Why I still hate microsoft

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I may trouble myself to write chapter and verse about why you shouldn’t bother upgrading to Office 2007 until the inevitable time (though I suspect those days are dying) when Microsoft manages to trap you into needing it for compatibility purposes. But a picture tells a thousand words. The bugs I thought they’d surely fixed – like the fact that I can’t get the dictionary to default to Australian rather than US spelling, that the Age IT guide yesterday had a Q&A column on – are still there. And the ribbon? Don’t start me.

But a picture tells a thousand words.

Postscript: George Skarbek has been dishing out advice in newspapers on PCs for twelve years now. This is what he reported yesterday. One specific question that has been a regular over a number of years is how to set Word’s spellchecker to use Australian English. I generally publish the reply a couple of times a year, because this is still frustrating many readers (see below). I’ve followed his instructions, but they don’t solve the problem. . . .

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Andrew Reynolds
14 years ago

I think the third option here is the right one – not too bad and about the usual for Google to get one of their searches right – somewhere in the top five.

conrad
conrad
14 years ago

If you think the dictionary defaulting to US spelling is a pain, try and get a few friends living in Europe to work on a document in their language specific version of Windows, and then try and stop the dictionary searching through multiple languages every time you use the spelling check when you get the document back. Its even more annoying.

gilmae
14 years ago

Actually, it is the sixth option, Insert a Section Break – column breaks being a kind of section break – and google returns a relevant page as its first result , although amusingly the relevant page in the onlife MS Office help is also the sixth result in teh google search.

patrickg
14 years ago

Word is dead, imho – the online or open source equivalents are now basically as good or better.

Plus, with the new docx. extension,and stupid new fonts (Calibri? wtf?! Why did we ever stop using Helvetica, I don’t know. It’s free, and aside from about .3 of a pixel serifs, exactly the same) they’re far more portable also.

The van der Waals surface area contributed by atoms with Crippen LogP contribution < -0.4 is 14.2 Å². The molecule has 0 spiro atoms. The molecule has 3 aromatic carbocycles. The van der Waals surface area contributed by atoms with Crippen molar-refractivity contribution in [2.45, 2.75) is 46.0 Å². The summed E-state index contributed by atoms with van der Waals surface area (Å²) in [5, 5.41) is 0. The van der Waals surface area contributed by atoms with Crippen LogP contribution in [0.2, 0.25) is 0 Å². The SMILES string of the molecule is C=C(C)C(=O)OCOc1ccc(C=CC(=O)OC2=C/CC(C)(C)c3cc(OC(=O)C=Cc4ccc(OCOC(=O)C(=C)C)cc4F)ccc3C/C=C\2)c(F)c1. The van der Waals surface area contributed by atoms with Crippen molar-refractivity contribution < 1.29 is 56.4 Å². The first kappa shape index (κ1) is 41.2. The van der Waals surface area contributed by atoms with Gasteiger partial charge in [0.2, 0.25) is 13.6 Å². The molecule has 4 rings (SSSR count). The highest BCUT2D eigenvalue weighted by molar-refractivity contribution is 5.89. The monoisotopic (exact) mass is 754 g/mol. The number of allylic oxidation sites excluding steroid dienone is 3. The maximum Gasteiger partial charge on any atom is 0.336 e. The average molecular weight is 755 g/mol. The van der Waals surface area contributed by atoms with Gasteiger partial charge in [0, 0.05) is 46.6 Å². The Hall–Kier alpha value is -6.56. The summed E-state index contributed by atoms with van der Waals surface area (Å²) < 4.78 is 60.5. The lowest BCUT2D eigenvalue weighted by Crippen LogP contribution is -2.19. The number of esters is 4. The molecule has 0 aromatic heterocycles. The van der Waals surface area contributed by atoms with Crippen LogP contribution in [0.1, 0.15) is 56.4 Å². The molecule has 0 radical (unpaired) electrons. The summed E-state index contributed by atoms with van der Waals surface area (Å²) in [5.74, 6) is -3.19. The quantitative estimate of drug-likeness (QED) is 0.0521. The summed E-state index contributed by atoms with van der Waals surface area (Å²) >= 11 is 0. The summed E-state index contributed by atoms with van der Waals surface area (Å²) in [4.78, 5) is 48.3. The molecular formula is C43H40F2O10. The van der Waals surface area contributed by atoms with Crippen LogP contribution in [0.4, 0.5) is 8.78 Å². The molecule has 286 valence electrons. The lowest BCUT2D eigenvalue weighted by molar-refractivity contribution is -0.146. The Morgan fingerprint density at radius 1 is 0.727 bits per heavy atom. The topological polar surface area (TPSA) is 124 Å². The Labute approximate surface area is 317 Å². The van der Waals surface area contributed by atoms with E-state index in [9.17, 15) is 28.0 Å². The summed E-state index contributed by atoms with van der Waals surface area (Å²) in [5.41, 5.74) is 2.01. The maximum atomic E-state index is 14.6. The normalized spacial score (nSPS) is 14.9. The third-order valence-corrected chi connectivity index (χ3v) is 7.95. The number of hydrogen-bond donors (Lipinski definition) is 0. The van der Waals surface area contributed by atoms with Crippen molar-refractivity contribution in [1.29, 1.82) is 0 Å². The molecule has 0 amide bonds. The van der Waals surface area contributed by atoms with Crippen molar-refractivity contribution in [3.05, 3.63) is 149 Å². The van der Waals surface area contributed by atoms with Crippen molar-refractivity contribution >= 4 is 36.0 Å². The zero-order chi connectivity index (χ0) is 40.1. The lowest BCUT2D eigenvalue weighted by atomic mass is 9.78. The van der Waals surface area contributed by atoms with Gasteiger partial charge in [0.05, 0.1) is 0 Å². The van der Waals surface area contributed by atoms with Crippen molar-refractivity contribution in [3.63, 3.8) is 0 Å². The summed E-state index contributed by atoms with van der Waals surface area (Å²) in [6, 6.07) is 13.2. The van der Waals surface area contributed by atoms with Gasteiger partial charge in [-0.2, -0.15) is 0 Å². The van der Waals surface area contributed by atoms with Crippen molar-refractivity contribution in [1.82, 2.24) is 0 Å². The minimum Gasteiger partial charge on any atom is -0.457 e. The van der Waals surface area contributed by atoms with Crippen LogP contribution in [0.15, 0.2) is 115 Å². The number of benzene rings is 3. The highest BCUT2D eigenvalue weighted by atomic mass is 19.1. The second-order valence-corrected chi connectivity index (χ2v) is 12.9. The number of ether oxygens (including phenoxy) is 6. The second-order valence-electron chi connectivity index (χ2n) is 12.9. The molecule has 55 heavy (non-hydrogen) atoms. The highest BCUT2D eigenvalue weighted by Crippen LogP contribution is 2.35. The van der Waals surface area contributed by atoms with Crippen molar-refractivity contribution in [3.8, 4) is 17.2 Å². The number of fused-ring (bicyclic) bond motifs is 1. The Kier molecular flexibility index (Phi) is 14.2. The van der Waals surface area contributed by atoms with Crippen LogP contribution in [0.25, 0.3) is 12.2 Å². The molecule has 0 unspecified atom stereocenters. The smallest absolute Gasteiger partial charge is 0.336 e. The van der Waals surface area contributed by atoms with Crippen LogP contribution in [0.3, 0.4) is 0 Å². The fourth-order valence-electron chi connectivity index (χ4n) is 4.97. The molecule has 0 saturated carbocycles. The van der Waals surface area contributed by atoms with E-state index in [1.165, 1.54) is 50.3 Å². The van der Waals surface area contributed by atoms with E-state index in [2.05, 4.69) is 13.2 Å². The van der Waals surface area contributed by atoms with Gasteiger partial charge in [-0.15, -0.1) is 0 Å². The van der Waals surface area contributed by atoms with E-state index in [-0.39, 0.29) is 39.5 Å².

Excel, alas, is still far and away the best spreadsheet program I have used, so I suspect it will be around for a while longer, at least untill Google Spreadsheets gets a little more powerful.

Christopher
Christopher
14 years ago

hmmm….Isn’t this a bit like my son complaining that when he looks up a word in the dictionary, he can’t find it – because what he thinks he is spelling is completely different from the spelling in the dictionary? (And his electronic oxford doesn’t always help him out in this situation either)

Word is a powerful and sophisticated program – with that power comes complexity and difficulty in mastering it fully. With power comes tradeoffs in setting up the defaults so that it works ‘out of the box’ for everybody.

Personally, I’m amazed that a mere 25 years after the technology was first developed that it’s possible to do joint work with people in other countries who use other dictionaries or character sets, or that I can achieve about 97% professional layout quality, or that I can easily manipulate documents and structures.

There are many things I wish it would do differently/easier etc, but as I also know how difficult it is to maintain an effective code base (for only a small community of economists, let alone millions of international users). When combined with the difficulties users present in the myriad individual approaches to using computers, I’m never surprised when the documentation challenges my perceptions of the way ‘things should be done’.

cheers,
Christopher

swio
swio
14 years ago

Why don’t you try moving to google docs? After my latest computer crash I didn’t even have to restore anything and i can access my stuff from my work computer, or any computer for that matter. I have found its good enough for most of the stuff I do.

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[…] a fisting this time, but all Microsoft products have a tendency to make the users life hell, as Nicholas Gruen found […]

gilmae
14 years ago